Cy-Fair Independent School District Bridgeland High School #12 & Elementary School #55
Gilbane understands the impact the life cycle of a building has on the environment and we are committed to incorporating sustainable strategies such as Collaborative for High Performance School (CHPS).
education village promotes mentorship and leadership among students
Gilbane served as general contractor for Cy-Fair Independent School District’s new High School #12 and Elementary School #55, both as part of Cy-Fair ISD’s new Education Village in Cypress, TX.
The four-story high school is the tallest CFISD academic facility. The high school features a four-story academic wing, science labs, collaboration spaces, community building for fine arts and indoor athletics including a natatorium, dining facility and central utility plant building as well as competition baseball, softball, football and track facilities.
Each floor of the high school could cater to a specific grade, or floors could be geared toward certain curricula, depending on how the principal and administrative team feels they can best serve the students. The school features multipurpose spaces, including an atrium that’s placed in the middle of the building and special seating areas along the stairwell.
Keeping our children safe is a priority for school districts and something that we take very seriously at Gilbane. We utilize our experience from building in the public safety sector to bring ideas to our educational clients that can help ensure a safe and secure environment for students. The main entrance is clear and visible with glass that is glazed and bullet resistant, so school staff can see anyone who is approaching from hundreds of feet away. There are two sets of bullet resistant doors at the entrance with card readers at each set of doors, combined with hundreds of security cameras throughout the building and the school campus. There are also curtains on the classroom windows that allow the rooms to be locked and zero visibility into the classroom. While we never want to see these measures be necessary, we also know it is better to be prepared.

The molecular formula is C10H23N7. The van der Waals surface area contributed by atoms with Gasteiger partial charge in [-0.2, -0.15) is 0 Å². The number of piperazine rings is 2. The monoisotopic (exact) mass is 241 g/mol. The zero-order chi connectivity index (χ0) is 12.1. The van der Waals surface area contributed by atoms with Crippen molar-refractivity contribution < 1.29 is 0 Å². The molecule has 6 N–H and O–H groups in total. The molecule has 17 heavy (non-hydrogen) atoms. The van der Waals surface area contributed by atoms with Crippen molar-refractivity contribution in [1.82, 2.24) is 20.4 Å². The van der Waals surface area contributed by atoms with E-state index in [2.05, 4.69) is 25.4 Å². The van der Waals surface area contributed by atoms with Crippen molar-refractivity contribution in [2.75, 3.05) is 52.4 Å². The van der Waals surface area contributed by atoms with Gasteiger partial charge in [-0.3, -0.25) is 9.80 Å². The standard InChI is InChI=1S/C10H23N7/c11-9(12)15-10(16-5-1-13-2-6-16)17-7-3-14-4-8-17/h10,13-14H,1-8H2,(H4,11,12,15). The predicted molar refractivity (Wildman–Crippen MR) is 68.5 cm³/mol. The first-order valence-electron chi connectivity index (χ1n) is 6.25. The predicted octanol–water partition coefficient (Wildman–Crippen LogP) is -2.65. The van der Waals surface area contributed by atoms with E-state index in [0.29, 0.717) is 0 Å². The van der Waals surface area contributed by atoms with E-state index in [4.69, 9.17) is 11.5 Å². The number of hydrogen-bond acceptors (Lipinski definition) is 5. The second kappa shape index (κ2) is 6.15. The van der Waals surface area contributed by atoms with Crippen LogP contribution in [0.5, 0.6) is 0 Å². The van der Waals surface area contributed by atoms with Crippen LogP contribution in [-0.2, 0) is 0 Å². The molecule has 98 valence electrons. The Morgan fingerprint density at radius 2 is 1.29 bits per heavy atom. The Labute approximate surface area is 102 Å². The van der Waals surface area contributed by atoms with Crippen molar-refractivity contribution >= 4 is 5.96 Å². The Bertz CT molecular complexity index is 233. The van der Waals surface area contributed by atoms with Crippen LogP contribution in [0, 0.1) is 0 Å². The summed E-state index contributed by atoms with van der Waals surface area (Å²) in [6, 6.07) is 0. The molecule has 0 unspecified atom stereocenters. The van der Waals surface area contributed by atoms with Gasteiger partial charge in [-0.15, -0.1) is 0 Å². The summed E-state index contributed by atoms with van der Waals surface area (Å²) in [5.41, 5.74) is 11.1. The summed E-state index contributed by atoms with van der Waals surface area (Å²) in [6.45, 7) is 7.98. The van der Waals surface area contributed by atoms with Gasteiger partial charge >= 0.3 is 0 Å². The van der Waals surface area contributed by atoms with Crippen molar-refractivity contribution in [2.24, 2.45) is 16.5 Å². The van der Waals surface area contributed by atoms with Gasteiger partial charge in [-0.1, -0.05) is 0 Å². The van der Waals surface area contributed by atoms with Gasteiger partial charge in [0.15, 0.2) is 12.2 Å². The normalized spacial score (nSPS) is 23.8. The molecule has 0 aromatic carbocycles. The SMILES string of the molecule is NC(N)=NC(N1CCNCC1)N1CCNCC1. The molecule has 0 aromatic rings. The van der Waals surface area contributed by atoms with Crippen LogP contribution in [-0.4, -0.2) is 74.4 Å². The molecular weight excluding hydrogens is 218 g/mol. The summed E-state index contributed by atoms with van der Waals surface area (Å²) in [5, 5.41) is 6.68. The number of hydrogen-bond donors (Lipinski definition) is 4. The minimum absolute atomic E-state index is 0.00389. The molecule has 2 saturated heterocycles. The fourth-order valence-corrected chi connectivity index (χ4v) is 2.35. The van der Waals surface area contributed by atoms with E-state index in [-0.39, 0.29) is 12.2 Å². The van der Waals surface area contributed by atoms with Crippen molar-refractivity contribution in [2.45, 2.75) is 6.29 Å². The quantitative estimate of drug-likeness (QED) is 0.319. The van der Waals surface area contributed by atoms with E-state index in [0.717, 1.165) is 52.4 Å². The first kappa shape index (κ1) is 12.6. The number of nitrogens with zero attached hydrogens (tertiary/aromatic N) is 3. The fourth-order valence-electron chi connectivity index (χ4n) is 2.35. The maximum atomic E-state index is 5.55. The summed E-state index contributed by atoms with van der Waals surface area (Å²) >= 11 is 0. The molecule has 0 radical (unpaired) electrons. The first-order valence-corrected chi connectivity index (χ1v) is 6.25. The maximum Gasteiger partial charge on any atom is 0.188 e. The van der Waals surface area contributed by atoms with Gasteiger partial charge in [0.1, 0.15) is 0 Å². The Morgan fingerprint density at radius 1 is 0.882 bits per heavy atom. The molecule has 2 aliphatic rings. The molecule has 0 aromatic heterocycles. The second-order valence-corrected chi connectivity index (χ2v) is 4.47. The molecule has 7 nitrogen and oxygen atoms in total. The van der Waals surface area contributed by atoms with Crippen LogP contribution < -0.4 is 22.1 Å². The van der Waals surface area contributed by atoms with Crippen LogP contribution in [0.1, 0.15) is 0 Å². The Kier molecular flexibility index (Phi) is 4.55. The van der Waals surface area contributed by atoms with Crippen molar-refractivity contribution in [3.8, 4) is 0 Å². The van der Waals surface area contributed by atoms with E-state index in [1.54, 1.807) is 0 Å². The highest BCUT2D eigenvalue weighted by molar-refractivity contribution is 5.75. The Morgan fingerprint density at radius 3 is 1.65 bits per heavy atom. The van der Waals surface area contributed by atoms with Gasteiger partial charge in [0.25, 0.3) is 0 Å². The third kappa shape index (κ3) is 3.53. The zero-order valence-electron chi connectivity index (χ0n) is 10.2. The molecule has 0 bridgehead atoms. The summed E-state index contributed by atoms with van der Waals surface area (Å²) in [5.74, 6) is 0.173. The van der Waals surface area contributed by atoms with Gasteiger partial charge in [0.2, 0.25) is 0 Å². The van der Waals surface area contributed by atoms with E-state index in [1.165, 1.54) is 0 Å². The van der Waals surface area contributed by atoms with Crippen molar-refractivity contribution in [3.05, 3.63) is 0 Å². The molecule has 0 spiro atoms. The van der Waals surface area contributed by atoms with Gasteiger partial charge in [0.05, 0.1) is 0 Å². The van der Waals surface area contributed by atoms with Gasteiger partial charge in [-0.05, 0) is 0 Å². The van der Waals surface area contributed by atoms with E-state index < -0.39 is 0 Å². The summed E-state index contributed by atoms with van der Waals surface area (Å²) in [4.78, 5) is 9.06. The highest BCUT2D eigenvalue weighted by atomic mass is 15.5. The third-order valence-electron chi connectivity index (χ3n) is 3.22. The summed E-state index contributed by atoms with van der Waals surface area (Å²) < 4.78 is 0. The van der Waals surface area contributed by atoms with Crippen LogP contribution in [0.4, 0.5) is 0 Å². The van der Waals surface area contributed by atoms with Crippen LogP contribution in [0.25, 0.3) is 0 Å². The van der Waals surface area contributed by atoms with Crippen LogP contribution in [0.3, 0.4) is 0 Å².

21st Century Learning
In lieu of an enclosed space that’s used as a common area, the schools are linked by an outdoor learning area – a resource that’s abundant in green space. Through these closely connected campuses, CFISD’s goal is to provide mentorship and leadership opportunities for older students, while also assisting younger students with the transition from elementary to middle, and middle to high school.
Additional concepts involve making use of the mechanical and electrical rooms within the high school. Instead of closing off the mechanical rooms, they will install glass walls and color-coat the piping and conduits. Science classrooms will have a section of Plexiglas into the wall to show where the piping comes in, and color-coat that to match what’s in the mechanical room to show students how electricity is delivered to the room.
Texas CHPS – A sustainable academic campus
The schools are built to the Collaborative for High Performance School (CHPS) Texas standards. CHPS is a non-profit organization with a mission to fundamentally change the construction of schools by encouraging the conservation of energy, water and the reduction of waste, pollution and environmental degradation.
The design incorporates sustainability elements, such as solar panels on top of canopies and a water cistern to collect rainwater and divert it for irrigation.
Education Village – Shared spaces on the campus promote collaboration
As a nod to the traditional concept, kindergarten through eighth grade students will share a cafeteria. During the day, the space will be divided by a folding partition, with half of the space for K-5th graders, and the other portion for older students. After school hours, however, the movable partition can be opened, providing a large, multipurpose space. The high school has its own kitchen/cafeteria.
Both the high school and the elementary school were completed and ready to open on August 28, the scheduled first day of school. Then Hurricane Harvey impacted the area. Due to the hurricane, the first day of school was pushed back two weeks. The project took on a substantial amount of damage from wind driven rain and flooding of the sports fields. We were able to make all of the necessary repairs, and had the buildings ready for the re‐scheduled first day of school, ensuring that children were able to get back to some normalcy after a very chaotic time.